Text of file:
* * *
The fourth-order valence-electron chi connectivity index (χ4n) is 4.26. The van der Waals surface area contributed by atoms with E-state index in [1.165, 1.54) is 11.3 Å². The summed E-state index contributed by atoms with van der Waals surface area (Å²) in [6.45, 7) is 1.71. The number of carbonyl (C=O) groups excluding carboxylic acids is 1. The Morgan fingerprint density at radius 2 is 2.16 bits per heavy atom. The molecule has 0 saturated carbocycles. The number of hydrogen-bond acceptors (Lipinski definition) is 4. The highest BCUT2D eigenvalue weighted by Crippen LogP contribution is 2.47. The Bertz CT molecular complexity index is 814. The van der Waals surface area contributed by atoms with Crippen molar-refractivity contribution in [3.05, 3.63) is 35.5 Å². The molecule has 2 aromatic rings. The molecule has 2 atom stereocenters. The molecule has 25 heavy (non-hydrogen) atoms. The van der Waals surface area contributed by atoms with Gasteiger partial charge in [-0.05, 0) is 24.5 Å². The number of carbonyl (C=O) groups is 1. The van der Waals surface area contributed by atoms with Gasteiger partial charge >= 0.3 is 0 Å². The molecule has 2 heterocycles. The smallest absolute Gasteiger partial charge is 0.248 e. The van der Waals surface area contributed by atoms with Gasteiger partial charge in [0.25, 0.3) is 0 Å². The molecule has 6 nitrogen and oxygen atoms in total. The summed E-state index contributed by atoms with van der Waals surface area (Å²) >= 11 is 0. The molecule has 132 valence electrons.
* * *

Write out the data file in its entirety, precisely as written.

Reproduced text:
The fourth-order valence-electron chi connectivity index (χ4n) is 4.26. The van der Waals surface area contributed by atoms with E-state index in [1.165, 1.54) is 11.3 Å². The summed E-state index contributed by atoms with van der Waals surface area (Å²) in [6.45, 7) is 1.71. The number of carbonyl (C=O) groups excluding carboxylic acids is 1. The Morgan fingerprint density at radius 2 is 2.16 bits per heavy atom. The molecule has 0 saturated carbocycles. The number of hydrogen-bond acceptors (Lipinski definition) is 4. The highest BCUT2D eigenvalue weighted by Crippen LogP contribution is 2.47. The Bertz CT molecular complexity index is 814. The van der Waals surface area contributed by atoms with Crippen molar-refractivity contribution in [3.05, 3.63) is 35.5 Å². The molecule has 2 aromatic rings. The molecule has 2 atom stereocenters. The molecule has 25 heavy (non-hydrogen) atoms. The van der Waals surface area contributed by atoms with Gasteiger partial charge in [-0.05, 0) is 24.5 Å². The number of carbonyl (C=O) groups is 1. The van der Waals surface area contributed by atoms with Gasteiger partial charge >= 0.3 is 0 Å². The molecule has 2 heterocycles. The smallest absolute Gasteiger partial charge is 0.248 e. The van der Waals surface area contributed by atoms with Gasteiger partial charge in [0.25, 0.3) is 0 Å². The molecule has 6 nitrogen and oxygen atoms in total. The summed E-state index contributed by atoms with van der Waals surface area (Å²) >= 11 is 0. The molecule has 132 valence electrons.